This book provides an account of the University of Manchester's struggle to meet the government's demands for the rapid expansion of higher education in the 1950s and the 1960s. It looks at the University's ambitious building programme: the controversial attempts to reform its constitution and improve its communications amid demands for greater democracy in the workplace, the struggle to retain its old pre-eminence in a competitive world where new ‘green field’ universities were rivalling older civic institutions. The book tells the story, not just from the point of view of administrators and academics, but also from those of students and support staff (such as secretaries, technicians and engineers). It not only uses official records, but also student newspapers, political pamphlets and reminiscences collected through interviews.
This book has its origins in my time at the Centre for the History of Science, Technology and Medicine at Imperial College, London, and I am very grateful to David Edgerton for the guidance he gave me when I first began developing my ideas, and for the many times he has cast a critical eye over my arguments. I am also indebted to former colleagues at the Wellcome Unit for the History of Medicine at the University of Oxford – Sloan Mahone, Mark Harrison, Margaret Jones, Karen Browne, John Manton and Maggie Pelling. I thank them for their encouragement, advice and friendship. In the writing of this book, I have been fortunate to have the benefit of incisive feedback from David Clayton and Henrice Altink at the University of York, and my gratitude also goes to Richard Bessel, Stuart Carroll, Bill Sheils and Catriona Kennedy for conversations that helped me clarify my thoughts. In addition, I want to thank several cohorts of students who have taken my Special Subject at York; their thoughts on the histories of development we studied gave me much inspiration and enormous pleasure.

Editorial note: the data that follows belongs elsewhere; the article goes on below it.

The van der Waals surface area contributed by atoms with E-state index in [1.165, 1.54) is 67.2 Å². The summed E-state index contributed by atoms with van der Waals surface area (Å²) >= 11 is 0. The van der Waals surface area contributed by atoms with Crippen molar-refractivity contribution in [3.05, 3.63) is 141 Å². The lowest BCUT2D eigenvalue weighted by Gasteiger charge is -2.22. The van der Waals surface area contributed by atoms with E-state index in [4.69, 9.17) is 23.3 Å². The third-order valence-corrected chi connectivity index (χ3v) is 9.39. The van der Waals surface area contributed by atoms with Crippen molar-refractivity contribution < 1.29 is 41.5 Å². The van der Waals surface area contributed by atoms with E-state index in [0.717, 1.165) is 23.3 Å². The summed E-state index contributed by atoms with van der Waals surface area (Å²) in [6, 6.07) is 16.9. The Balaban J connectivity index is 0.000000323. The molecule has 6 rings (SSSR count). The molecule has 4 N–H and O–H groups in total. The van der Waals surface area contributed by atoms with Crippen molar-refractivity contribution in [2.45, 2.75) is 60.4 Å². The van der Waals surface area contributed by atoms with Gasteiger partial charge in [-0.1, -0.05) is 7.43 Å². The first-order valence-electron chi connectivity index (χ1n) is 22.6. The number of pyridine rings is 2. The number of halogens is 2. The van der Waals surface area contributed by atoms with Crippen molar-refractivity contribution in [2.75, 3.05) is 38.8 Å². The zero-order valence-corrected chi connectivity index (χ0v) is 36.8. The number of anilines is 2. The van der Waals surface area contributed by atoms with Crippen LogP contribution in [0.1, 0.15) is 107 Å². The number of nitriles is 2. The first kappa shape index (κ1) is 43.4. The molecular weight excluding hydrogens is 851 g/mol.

Versions of some of the chapters of this book have been presented at conferences and seminars in the Europe, the USA and UK, and the discussions that followed were helpful and stimulating. I would like to thank in particular Michael Worboys, Jonathan Harwood, David Killingray, Prakash Kumar, Desiree Schauz, Robert Bud, Mary Chamberlain, Viviane Quirke, Sally Horrocks, Paul Mosley, Fern Elsdon-Baker, Jon Agar, Brian Balmer, Jeff Hughes, Casper Andersen, Graeme Gooday, Wenzel Geissler, Rita Pemberton and Debbie McCollin.
This book would have been impossible without a fellowship from the Wellcome Trust that enabled me to carry out my research and travel to Trinidad, Barbados and the USA, and I would like to thank the Trust for its support. The success of my research trips was the result of the help and expert advice I received from the archivists at UWE, St Augustine, Trinidad and the National Archives of Trinidad and Tobago, the Barbados National Archives and the National Archives and Records Administration at College Park, Maryland, plus of course, the team at the National Archives in London. I am extremely grateful to all of them.
I would like to thank my parents, Tony Clarke and Francoise D’arcy, and Colette and David Holloway, for various kinds of help that allowed me to pursue a new career in history. Finally, I thank Tim, whose help and encouragement have been so boundless.